Duck Dynasty merkins!
Somewhere in this country there are people – I don’t know how many – who signed off on this:
Not content to drain our lifeblood at the pump, the greasy leeches want a dollar (quarters only!) per tire. I’m sick to death of the ghoulish vampire capitalist mentality that sees customers as nothing but sheep lined up in pens to be ruthlessly bled out and sucked dry in every possible way at every possible turn.
I can’t wait for the day – and I believe it will come – when we hunt these soulless assholes like rabbits and line them up against their own machines to be dispatched without mercy.
We’ll fill our tires for free and leave 50 cents in quarters on each of their cold, dead eyes.
Caught this at a Wal-Mart:
I can’t decide whether I should be horrified that management felt the need to teach employees how to wash their hands or just be grateful that they did.
Also, people in foreign Wal-Marts always seem more hideously mutated than people at my regular Wal-Mart. There’s definitely a Hills-Have-Eyes thing going on in other Wal-Marts.
Here are some things you should know:
1. Welfare OVERWHELMINGLY helps three kinds of people:
- The sick
- The elderly
2. The vast majority of adults receiving welfare DO work. Many work two jobs. They work long hours at hard, demeaning labor for next to nothing.
3. Most welfare benefits have a limit of five years, and most families move off of welfare well before then.
4. People on welfare still live in poverty.
If this sounds new to you, or if you hear a little voice in the back of your head saying, “That’s bullshit!” It’s okay. It’s not your fault. We’ve all been conditioned to believe the stereotypes about poor people and “welfare queens,” but the only people getting rich on government welfare have “CEO” after their names. It’s hard to uproot that programming, but understand: welfare is a program (or combination of programs, if you want to get nitpicky) that provides limited help to people who need it the most. Government dollars are spent helping the sick, the old, and needy kids.
Which brings us to the next thing you should know: your tax money is going to be spent SOMEWHERE.
We can spend it building roads and bridges and feeding American kids, or we can spend it carpet bombing foreign kids and paying for Jamie Dimon’s hookers and blow. This is a choice that we, as a nation, make. It’s a choice we keep screwing up.
Let’s talk about why drug testing welfare recipients is a shitty idea.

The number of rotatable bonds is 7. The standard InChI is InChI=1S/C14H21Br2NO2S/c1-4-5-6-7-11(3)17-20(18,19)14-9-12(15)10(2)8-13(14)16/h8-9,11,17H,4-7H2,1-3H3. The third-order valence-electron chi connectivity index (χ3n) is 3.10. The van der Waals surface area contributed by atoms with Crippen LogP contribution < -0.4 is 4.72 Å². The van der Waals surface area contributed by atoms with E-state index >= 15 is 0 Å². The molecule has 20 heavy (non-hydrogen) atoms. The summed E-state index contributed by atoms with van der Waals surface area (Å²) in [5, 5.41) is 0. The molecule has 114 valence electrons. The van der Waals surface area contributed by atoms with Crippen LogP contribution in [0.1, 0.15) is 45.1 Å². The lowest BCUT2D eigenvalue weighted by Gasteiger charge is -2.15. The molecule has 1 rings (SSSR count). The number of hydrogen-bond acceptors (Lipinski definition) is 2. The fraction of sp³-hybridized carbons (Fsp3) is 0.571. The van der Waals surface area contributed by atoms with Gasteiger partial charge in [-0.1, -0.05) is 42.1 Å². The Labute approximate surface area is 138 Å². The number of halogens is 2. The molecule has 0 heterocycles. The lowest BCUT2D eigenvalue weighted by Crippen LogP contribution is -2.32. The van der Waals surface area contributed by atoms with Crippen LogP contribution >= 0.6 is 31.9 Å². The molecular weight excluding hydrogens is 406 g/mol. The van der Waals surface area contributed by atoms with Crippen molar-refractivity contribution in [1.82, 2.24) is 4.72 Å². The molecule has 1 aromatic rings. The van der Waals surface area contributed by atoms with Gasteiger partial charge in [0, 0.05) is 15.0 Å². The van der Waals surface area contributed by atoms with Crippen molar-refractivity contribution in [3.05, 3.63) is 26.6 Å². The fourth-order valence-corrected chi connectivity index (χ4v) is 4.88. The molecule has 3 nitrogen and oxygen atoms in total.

1. It’s unfair. Corporations, farmers, students, and married couples all get breaks and benefits from the government. We just don’t call them “welfare.” Somehow nobody brought up the idea of making Deferment Dick Cheney piss in a cup when the government gave Halliburton so much welfare its stock value tripled. EVERYONE gets welfare. Are you paying off student loans, conveniently subsidized by the government? Getting a break on your mortgage? Hell yes, I got Pell grants. I’m no better than that woman in front of me with her Lone Star card. Neither are you. Note also that poor people in general, and people on welfare in particular, are NO MORE LIKELY than any of the rest of us to use drugs. (Incidentally, this unfairness is the basis for challenges to these laws’ constitutionality.)
2. It’s expensive. It doesn’t save money. Florida’s first experiment with this garbage cost them more than it saved. Utah thought that more careful screening would make their program worth the additional expense. It didn’t. (Florida’s program, not coincidentally, was jammed through by a governor who had a financial stake in a chain of drug-testing centers. Blame and exploit the poor for fun and profit!)
3. It’s just mean. The people who depend on these programs are already stigmatized, embarrassed, desperate, and ashamed. This is just one more useless, degrading humiliation to pile on, one more bullshit red-tape hoop to jump. One more day they have to spend begging to switch shifts with a coworker or pleading with their boss for just a little more time off (for which they won’t be paid.) It doesn’t save money. It doesn’t catch bad guys. It makes life unnecessarily miserable for desperate people when they’re most vulnerable.
4. Most importantly: it makes it harder for people to get help. The additional burdens (time, effort, and sometimes financial) imposed by drug testing make it harder for people to access welfare. Remember who gets helped the most? That’s right. Kids. The elderly. The sick. Putting up roadblocks to keep needy people from getting help is a rotten way to pinch pennies.